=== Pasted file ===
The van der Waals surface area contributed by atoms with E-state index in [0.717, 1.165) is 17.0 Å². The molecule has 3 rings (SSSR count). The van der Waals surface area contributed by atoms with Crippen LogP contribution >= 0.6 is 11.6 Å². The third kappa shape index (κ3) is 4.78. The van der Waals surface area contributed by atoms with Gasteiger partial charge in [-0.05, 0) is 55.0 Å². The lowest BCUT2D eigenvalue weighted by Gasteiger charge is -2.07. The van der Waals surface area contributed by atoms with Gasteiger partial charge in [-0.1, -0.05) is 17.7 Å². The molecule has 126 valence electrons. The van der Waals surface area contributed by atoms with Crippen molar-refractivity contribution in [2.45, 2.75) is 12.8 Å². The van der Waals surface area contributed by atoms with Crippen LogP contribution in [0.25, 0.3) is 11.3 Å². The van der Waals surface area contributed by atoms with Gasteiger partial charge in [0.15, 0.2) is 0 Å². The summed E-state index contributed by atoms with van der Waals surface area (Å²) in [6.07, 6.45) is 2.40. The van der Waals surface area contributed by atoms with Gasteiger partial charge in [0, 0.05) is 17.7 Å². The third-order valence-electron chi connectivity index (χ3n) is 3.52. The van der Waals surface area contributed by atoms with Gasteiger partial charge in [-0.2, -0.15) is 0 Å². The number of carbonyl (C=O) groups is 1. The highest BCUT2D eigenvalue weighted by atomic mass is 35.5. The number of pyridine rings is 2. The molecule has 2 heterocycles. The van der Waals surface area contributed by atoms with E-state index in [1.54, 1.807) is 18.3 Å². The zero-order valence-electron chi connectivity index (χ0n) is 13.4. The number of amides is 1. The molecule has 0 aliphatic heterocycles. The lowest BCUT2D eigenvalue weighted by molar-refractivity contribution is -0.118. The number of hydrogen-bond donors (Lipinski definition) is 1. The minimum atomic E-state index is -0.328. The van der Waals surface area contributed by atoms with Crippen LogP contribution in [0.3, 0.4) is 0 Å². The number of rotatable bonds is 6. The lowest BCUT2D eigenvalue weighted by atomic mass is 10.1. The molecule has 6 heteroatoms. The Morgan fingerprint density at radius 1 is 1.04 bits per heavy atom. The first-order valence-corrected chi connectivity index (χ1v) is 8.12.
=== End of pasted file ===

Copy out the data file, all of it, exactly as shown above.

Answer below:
The van der Waals surface area contributed by atoms with E-state index in [0.717, 1.165) is 17.0 Å². The molecule has 3 rings (SSSR count). The van der Waals surface area contributed by atoms with Crippen LogP contribution >= 0.6 is 11.6 Å². The third kappa shape index (κ3) is 4.78. The van der Waals surface area contributed by atoms with Gasteiger partial charge in [-0.05, 0) is 55.0 Å². The lowest BCUT2D eigenvalue weighted by Gasteiger charge is -2.07. The van der Waals surface area contributed by atoms with Gasteiger partial charge in [-0.1, -0.05) is 17.7 Å². The molecule has 126 valence electrons. The van der Waals surface area contributed by atoms with Crippen molar-refractivity contribution in [2.45, 2.75) is 12.8 Å². The van der Waals surface area contributed by atoms with Crippen LogP contribution in [0.25, 0.3) is 11.3 Å². The van der Waals surface area contributed by atoms with Gasteiger partial charge in [0.15, 0.2) is 0 Å². The summed E-state index contributed by atoms with van der Waals surface area (Å²) in [6.07, 6.45) is 2.40. The van der Waals surface area contributed by atoms with Gasteiger partial charge in [0, 0.05) is 17.7 Å². The third-order valence-electron chi connectivity index (χ3n) is 3.52. The van der Waals surface area contributed by atoms with Gasteiger partial charge in [-0.2, -0.15) is 0 Å². The number of carbonyl (C=O) groups is 1. The highest BCUT2D eigenvalue weighted by atomic mass is 35.5. The number of pyridine rings is 2. The molecule has 2 heterocycles. The van der Waals surface area contributed by atoms with E-state index in [1.54, 1.807) is 18.3 Å². The zero-order valence-electron chi connectivity index (χ0n) is 13.4. The number of amides is 1. The molecule has 0 aliphatic heterocycles. The lowest BCUT2D eigenvalue weighted by molar-refractivity contribution is -0.118. The number of hydrogen-bond donors (Lipinski definition) is 1. The minimum atomic E-state index is -0.328. The van der Waals surface area contributed by atoms with Crippen LogP contribution in [0.3, 0.4) is 0 Å². The number of rotatable bonds is 6. The lowest BCUT2D eigenvalue weighted by atomic mass is 10.1. The molecule has 6 heteroatoms. The Morgan fingerprint density at radius 1 is 1.04 bits per heavy atom. The first-order valence-corrected chi connectivity index (χ1v) is 8.12.